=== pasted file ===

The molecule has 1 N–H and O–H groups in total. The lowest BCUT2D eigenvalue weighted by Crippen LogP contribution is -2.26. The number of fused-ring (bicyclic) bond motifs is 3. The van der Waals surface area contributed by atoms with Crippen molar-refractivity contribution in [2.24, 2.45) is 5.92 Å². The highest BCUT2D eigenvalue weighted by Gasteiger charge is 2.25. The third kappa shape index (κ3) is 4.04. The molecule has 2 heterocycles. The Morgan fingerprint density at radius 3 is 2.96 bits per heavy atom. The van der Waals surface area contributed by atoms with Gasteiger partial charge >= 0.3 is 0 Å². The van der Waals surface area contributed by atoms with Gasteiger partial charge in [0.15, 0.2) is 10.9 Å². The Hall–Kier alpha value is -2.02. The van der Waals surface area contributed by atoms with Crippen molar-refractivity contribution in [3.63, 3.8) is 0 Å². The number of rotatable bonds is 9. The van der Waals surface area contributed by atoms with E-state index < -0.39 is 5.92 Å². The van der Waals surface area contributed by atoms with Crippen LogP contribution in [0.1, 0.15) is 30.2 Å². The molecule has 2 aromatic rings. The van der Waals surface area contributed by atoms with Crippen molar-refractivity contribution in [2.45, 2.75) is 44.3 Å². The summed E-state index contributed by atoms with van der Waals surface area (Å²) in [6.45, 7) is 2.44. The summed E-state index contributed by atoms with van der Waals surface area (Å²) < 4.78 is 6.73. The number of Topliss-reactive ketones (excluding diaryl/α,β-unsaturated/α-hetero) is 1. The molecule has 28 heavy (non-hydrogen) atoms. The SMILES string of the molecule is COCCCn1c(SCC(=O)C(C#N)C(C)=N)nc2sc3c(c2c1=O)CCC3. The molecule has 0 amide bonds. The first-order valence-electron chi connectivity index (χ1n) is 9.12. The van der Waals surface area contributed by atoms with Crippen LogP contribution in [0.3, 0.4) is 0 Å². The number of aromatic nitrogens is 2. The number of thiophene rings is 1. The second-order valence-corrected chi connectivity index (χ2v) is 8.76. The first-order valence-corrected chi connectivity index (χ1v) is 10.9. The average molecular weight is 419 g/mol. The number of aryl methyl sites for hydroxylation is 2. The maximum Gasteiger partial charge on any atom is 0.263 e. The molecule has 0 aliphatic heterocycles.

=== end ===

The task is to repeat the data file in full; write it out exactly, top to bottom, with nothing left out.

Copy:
The molecule has 1 N–H and O–H groups in total. The lowest BCUT2D eigenvalue weighted by Crippen LogP contribution is -2.26. The number of fused-ring (bicyclic) bond motifs is 3. The van der Waals surface area contributed by atoms with Crippen molar-refractivity contribution in [2.24, 2.45) is 5.92 Å². The highest BCUT2D eigenvalue weighted by Gasteiger charge is 2.25. The third kappa shape index (κ3) is 4.04. The molecule has 2 heterocycles. The Morgan fingerprint density at radius 3 is 2.96 bits per heavy atom. The van der Waals surface area contributed by atoms with Gasteiger partial charge >= 0.3 is 0 Å². The van der Waals surface area contributed by atoms with Gasteiger partial charge in [0.15, 0.2) is 10.9 Å². The Hall–Kier alpha value is -2.02. The van der Waals surface area contributed by atoms with Crippen molar-refractivity contribution in [3.63, 3.8) is 0 Å². The number of rotatable bonds is 9. The van der Waals surface area contributed by atoms with E-state index < -0.39 is 5.92 Å². The van der Waals surface area contributed by atoms with Crippen LogP contribution in [0.1, 0.15) is 30.2 Å². The molecule has 2 aromatic rings. The van der Waals surface area contributed by atoms with Crippen molar-refractivity contribution in [2.45, 2.75) is 44.3 Å². The summed E-state index contributed by atoms with van der Waals surface area (Å²) in [6.45, 7) is 2.44. The summed E-state index contributed by atoms with van der Waals surface area (Å²) < 4.78 is 6.73. The number of Topliss-reactive ketones (excluding diaryl/α,β-unsaturated/α-hetero) is 1. The molecule has 28 heavy (non-hydrogen) atoms. The SMILES string of the molecule is COCCCn1c(SCC(=O)C(C#N)C(C)=N)nc2sc3c(c2c1=O)CCC3. The molecule has 0 amide bonds. The first-order valence-electron chi connectivity index (χ1n) is 9.12. The van der Waals surface area contributed by atoms with Crippen LogP contribution in [0.3, 0.4) is 0 Å². The number of aromatic nitrogens is 2. The number of thiophene rings is 1. The second-order valence-corrected chi connectivity index (χ2v) is 8.76. The first-order valence-corrected chi connectivity index (χ1v) is 10.9. The average molecular weight is 419 g/mol. The number of aryl methyl sites for hydroxylation is 2. The maximum Gasteiger partial charge on any atom is 0.263 e. The molecule has 0 aliphatic heterocycles.